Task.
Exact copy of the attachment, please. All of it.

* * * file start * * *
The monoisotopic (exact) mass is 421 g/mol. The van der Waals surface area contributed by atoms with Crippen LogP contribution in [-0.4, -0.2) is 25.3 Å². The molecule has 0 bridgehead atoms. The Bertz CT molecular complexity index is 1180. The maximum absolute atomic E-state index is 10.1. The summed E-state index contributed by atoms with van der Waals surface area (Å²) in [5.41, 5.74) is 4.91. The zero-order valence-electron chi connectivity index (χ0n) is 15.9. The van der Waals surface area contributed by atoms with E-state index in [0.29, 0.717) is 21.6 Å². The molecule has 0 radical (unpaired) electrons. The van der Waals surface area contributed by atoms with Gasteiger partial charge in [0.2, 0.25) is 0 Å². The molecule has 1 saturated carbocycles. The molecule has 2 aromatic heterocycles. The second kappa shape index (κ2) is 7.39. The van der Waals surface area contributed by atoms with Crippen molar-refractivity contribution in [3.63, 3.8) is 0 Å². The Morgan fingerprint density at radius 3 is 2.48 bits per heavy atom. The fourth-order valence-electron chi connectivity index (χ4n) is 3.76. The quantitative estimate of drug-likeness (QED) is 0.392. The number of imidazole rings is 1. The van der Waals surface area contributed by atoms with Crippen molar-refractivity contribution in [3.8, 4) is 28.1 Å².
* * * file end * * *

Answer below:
The monoisotopic (exact) mass is 421 g/mol. The van der Waals surface area contributed by atoms with Crippen LogP contribution in [-0.4, -0.2) is 25.3 Å². The molecule has 0 bridgehead atoms. The Bertz CT molecular complexity index is 1180. The maximum absolute atomic E-state index is 10.1. The summed E-state index contributed by atoms with van der Waals surface area (Å²) in [5.41, 5.74) is 4.91. The zero-order valence-electron chi connectivity index (χ0n) is 15.9. The van der Waals surface area contributed by atoms with E-state index in [0.29, 0.717) is 21.6 Å². The molecule has 0 radical (unpaired) electrons. The van der Waals surface area contributed by atoms with Gasteiger partial charge in [0.2, 0.25) is 0 Å². The molecule has 1 saturated carbocycles. The molecule has 2 aromatic heterocycles. The second kappa shape index (κ2) is 7.39. The van der Waals surface area contributed by atoms with Crippen molar-refractivity contribution in [3.63, 3.8) is 0 Å². The Morgan fingerprint density at radius 3 is 2.48 bits per heavy atom. The fourth-order valence-electron chi connectivity index (χ4n) is 3.76. The quantitative estimate of drug-likeness (QED) is 0.392. The number of imidazole rings is 1. The van der Waals surface area contributed by atoms with Crippen molar-refractivity contribution in [3.8, 4) is 28.1 Å².